Even if you’re not from Colorado, you are likely familiar with the amount of large mountains that engulf the state. Specifically mountains that reach 14,000 feet in elevation and above.  There are 89 mountains that are 14,000 feet or higher in the United States, over half of those (53) peaks are in the state of Colorado. Even more outstanding is that there are at least 600 additional mountains that range anywhere from 13,000 feet to 13,999 feet in the state of Colorado. People have long enjoyed climbing these peaks, and many people set goals to climb all 14ers in their lifetime. Some people, however, are just not satisfied with simple goals. In the case of adventurer Justin Simoni, he is taking it to an extremely different level. On Friday, July 25th Justin set out on a challenge that will consist of not only climbing each 14er in colorado, but doing so self-powered, and self-supported. In laymen’s terms, he is doing it all himself, non-stop until each peak is reached.
Tour 14er
Photo: http://longranger.justinsimoni.com/
So how is he getting around? It isn’t like each 14er is within close proximity to the next. In addition to hiking, Justin will be cycling from trailhead to trailhead, via pavement and dirt, with everything loaded on his bike.  Justin’s goal is to beat the fastest known time (FKT) of the fully self-supported “tour 14er”. The FKT was set in 1995 by Roy Benton at 37 days and 12 hours, and is believed to be the only other person to attempt and record this adventure. Justin has been living in the Denver area since he was 18, an artist and a cyclist. He has been trying to make ends meet while still having the freedom to do what he loves. In 2011 Justin attempted the Tour Divide, but did not finish. In 2012 he came back and was the first single speeder to cross the line with a time of 23 days, 5 hours. Between his cycling hobby and active colorado lifestyle, he seems to be the perfect fit to take on this challenge. Justin started in Golden at the American Mountaineering Center at 4:00am on Friday, July 25th. He has planned out a route where he will head in a clockwise direction with Pikes Peak being the first 14er. From there he will head south to summit the Crestone Peak and needle, by far one of the most difficult portions of his journey. Tour 14er Justin will then head  across the San Luis Valley towards the San Juans to tackle 14 peaks. From there he will head north through Gunnison, and eventually over Pearl Pass in between Crested Butte and Aspen to take on some iconic 14ers such as Maroon and Pyramid peaks. He then will head south from Aspen to tackle the Collegiate Peaks range and Mt Elbert and Massive. Breckenridge and lastly Rocky Mountain National Park will be his final stop before finishing his epic journey in Denver. Each few summits will be in between a resupply point of Justin’s choice, truly adding to a once in a lifetime journey. He will likely be visiting some very unique mountain towns, as well as camping in the middle of nowhere. Justin’s route planning has to be very well thought out to include these towns and making the most efficient way from A to B to avoid wilderness areas where bikes are not allowed. Not to mention the hazards that mother nature, and a busy tourist season in Colorado has to offer. For more information on the rules he has adapted check out his website full of awesome content. If you’re interested in following justin’s epic journey check out Trackleaders.com. This is likely more dangerous than any bikepacking event out there, we wish him the best of luck, and hope he comes out of this journey with plenty of stories to tell.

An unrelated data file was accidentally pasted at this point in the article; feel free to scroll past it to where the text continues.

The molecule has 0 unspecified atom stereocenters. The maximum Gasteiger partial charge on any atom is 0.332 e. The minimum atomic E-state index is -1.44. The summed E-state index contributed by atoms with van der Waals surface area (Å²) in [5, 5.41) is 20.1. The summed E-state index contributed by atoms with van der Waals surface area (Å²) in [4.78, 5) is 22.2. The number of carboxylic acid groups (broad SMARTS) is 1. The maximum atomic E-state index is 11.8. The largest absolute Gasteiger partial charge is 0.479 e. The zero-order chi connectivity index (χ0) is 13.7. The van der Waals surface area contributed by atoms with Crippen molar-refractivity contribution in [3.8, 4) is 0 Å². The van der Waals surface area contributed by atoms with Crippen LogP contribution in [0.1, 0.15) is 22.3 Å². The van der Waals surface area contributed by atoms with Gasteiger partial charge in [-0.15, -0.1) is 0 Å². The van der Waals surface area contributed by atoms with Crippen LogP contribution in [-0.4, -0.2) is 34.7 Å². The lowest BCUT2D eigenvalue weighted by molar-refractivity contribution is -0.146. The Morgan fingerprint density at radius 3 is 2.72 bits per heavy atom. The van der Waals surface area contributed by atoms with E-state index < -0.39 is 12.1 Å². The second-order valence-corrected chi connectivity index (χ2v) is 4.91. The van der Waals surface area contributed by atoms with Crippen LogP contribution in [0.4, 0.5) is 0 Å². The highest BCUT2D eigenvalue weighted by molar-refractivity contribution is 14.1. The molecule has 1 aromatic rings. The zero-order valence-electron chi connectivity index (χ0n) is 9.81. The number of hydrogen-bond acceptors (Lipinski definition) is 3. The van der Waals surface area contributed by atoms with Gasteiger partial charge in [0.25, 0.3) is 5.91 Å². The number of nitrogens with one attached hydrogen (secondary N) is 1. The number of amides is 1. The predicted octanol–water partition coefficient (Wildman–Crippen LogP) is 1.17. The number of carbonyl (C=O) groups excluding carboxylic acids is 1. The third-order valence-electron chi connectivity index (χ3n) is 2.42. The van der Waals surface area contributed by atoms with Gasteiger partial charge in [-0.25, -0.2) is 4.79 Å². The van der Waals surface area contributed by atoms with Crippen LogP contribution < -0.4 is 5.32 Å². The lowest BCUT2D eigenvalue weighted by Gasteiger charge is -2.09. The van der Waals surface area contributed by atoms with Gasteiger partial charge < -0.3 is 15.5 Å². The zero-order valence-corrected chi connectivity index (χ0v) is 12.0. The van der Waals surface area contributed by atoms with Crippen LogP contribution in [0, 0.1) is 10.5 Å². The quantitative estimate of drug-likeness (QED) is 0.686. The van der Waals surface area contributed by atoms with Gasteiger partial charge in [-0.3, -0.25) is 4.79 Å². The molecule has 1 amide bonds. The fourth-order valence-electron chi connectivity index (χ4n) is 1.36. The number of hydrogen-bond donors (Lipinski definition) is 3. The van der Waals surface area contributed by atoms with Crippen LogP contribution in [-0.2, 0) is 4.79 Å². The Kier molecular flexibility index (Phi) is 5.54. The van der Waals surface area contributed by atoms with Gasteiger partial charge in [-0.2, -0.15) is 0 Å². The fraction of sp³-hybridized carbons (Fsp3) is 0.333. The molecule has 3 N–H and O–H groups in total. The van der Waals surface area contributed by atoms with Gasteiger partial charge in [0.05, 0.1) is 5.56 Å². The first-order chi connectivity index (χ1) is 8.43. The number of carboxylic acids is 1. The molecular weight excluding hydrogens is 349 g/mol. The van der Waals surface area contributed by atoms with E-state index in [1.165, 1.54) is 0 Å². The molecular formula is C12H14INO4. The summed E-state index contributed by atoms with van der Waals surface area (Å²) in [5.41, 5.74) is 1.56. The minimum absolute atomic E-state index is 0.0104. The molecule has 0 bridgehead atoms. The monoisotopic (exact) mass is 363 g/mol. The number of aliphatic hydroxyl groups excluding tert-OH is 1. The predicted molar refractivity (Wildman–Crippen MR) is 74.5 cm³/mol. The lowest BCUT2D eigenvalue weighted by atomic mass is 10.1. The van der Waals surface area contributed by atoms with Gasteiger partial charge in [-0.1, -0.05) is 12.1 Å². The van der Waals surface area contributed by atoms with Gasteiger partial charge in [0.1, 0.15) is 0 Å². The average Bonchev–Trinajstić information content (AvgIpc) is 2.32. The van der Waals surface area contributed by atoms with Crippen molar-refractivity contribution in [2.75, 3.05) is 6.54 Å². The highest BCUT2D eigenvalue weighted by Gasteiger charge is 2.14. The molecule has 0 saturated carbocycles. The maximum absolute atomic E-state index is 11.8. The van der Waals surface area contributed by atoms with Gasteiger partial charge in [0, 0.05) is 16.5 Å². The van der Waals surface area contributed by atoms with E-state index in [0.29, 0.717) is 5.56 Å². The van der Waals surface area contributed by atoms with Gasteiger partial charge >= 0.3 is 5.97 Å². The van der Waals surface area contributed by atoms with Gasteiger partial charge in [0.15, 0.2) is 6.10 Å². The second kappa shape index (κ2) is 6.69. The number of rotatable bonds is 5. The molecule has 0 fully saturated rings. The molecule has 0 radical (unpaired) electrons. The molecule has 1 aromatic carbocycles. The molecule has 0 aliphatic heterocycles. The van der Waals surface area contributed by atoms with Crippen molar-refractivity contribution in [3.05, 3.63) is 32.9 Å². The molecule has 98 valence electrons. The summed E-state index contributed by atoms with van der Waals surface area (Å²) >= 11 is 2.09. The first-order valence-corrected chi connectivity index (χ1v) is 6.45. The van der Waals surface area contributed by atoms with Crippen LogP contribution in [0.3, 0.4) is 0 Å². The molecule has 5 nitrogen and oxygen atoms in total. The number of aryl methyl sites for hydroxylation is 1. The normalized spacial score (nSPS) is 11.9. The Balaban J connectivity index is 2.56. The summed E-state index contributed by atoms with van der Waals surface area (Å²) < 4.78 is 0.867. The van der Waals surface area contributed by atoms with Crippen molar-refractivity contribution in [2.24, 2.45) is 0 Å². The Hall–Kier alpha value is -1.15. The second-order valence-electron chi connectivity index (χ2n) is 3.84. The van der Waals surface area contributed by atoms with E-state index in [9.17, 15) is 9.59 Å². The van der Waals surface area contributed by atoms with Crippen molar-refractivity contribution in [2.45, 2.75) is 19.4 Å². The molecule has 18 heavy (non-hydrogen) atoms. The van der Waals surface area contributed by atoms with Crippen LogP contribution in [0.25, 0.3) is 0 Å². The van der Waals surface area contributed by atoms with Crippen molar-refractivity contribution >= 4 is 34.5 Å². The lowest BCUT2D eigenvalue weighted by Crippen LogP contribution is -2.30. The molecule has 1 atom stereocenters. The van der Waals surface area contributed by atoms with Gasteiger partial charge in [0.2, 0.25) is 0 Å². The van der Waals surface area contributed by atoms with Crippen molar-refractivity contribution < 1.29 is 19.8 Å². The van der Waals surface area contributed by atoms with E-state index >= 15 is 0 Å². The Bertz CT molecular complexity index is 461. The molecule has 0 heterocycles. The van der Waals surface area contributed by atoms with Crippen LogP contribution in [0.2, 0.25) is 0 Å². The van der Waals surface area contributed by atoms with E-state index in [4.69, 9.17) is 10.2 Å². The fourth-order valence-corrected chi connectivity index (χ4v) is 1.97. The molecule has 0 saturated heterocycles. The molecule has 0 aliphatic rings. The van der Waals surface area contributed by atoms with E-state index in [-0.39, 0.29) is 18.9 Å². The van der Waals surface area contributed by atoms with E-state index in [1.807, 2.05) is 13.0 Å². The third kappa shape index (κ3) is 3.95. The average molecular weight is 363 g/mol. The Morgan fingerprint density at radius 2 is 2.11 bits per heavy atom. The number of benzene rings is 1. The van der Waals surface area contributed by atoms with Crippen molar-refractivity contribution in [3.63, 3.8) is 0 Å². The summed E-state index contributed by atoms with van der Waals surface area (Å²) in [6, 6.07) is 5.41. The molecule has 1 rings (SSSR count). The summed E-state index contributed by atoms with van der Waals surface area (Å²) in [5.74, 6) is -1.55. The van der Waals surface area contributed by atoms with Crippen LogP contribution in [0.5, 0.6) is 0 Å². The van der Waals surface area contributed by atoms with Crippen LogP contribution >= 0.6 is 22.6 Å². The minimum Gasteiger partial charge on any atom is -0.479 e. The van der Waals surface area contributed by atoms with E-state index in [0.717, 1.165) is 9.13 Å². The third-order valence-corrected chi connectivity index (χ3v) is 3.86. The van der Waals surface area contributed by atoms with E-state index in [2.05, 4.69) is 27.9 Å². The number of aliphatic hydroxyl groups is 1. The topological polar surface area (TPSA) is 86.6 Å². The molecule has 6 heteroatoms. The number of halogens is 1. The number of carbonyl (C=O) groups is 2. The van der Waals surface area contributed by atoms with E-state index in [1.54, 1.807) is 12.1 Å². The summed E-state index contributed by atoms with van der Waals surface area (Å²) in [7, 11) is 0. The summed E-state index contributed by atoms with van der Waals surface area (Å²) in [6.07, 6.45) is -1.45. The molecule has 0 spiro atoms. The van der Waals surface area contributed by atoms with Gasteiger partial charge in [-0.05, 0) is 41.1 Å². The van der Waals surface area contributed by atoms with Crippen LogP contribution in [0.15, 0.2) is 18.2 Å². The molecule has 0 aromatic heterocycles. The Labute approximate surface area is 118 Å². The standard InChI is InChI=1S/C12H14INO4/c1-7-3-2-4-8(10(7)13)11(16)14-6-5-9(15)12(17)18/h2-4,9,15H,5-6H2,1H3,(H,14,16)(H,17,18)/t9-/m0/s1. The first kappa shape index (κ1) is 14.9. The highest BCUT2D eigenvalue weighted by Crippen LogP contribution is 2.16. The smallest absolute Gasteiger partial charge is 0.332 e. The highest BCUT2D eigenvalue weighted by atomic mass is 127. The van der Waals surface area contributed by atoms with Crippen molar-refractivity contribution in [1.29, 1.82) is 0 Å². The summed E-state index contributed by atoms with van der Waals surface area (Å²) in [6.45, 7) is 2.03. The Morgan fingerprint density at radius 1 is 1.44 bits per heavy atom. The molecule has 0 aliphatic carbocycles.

5 Comments

  1. This has been done by a guy in Boulder too. I wanna say 2005 or 6? Saw a presentation he gave at Neptune’s. Can’t remember how long it took him though… But I remember he had to return to work and bike out the following weekend to hit Long’s. And then there were two bat shit crazy guys doing it a couple years ago by FOOT! Not sure of how that went…

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  3. Hey, saw you on backcountry.com and thought this was EPIC. Thanks for sharing! Wow, what a badass idea!

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